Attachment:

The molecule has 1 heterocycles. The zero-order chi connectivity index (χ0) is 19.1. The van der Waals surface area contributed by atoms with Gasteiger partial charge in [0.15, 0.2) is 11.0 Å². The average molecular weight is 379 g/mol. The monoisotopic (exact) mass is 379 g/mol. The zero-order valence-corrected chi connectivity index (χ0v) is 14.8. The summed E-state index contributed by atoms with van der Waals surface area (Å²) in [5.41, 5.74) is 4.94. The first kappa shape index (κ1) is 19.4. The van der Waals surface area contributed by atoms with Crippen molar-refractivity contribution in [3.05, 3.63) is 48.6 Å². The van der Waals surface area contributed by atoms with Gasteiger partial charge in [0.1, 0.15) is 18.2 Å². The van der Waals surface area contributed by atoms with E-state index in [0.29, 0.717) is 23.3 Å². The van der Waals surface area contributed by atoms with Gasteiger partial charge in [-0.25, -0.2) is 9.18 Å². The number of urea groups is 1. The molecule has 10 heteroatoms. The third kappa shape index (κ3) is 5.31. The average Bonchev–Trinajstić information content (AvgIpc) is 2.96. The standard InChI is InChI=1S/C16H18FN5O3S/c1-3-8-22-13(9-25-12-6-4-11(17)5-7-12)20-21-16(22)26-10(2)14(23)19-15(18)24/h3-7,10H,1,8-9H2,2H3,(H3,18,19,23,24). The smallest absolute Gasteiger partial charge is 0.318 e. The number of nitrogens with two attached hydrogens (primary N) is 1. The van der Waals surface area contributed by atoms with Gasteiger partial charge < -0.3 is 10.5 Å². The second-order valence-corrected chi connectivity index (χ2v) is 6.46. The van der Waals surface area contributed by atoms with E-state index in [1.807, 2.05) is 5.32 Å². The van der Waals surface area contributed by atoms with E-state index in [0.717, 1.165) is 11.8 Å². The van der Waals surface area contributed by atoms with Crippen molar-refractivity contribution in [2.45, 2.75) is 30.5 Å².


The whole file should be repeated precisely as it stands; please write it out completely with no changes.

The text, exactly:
The molecule has 1 heterocycles. The zero-order chi connectivity index (χ0) is 19.1. The van der Waals surface area contributed by atoms with Gasteiger partial charge in [0.15, 0.2) is 11.0 Å². The average molecular weight is 379 g/mol. The monoisotopic (exact) mass is 379 g/mol. The zero-order valence-corrected chi connectivity index (χ0v) is 14.8. The summed E-state index contributed by atoms with van der Waals surface area (Å²) in [5.41, 5.74) is 4.94. The first kappa shape index (κ1) is 19.4. The van der Waals surface area contributed by atoms with Crippen molar-refractivity contribution in [3.05, 3.63) is 48.6 Å². The van der Waals surface area contributed by atoms with Gasteiger partial charge in [0.1, 0.15) is 18.2 Å². The van der Waals surface area contributed by atoms with E-state index in [0.29, 0.717) is 23.3 Å². The van der Waals surface area contributed by atoms with Gasteiger partial charge in [-0.25, -0.2) is 9.18 Å². The number of urea groups is 1. The molecule has 10 heteroatoms. The third kappa shape index (κ3) is 5.31. The average Bonchev–Trinajstić information content (AvgIpc) is 2.96. The standard InChI is InChI=1S/C16H18FN5O3S/c1-3-8-22-13(9-25-12-6-4-11(17)5-7-12)20-21-16(22)26-10(2)14(23)19-15(18)24/h3-7,10H,1,8-9H2,2H3,(H3,18,19,23,24). The smallest absolute Gasteiger partial charge is 0.318 e. The number of nitrogens with two attached hydrogens (primary N) is 1. The van der Waals surface area contributed by atoms with Gasteiger partial charge < -0.3 is 10.5 Å². The second-order valence-corrected chi connectivity index (χ2v) is 6.46. The van der Waals surface area contributed by atoms with E-state index in [1.807, 2.05) is 5.32 Å². The van der Waals surface area contributed by atoms with E-state index in [0.717, 1.165) is 11.8 Å². The van der Waals surface area contributed by atoms with Crippen molar-refractivity contribution in [2.45, 2.75) is 30.5 Å².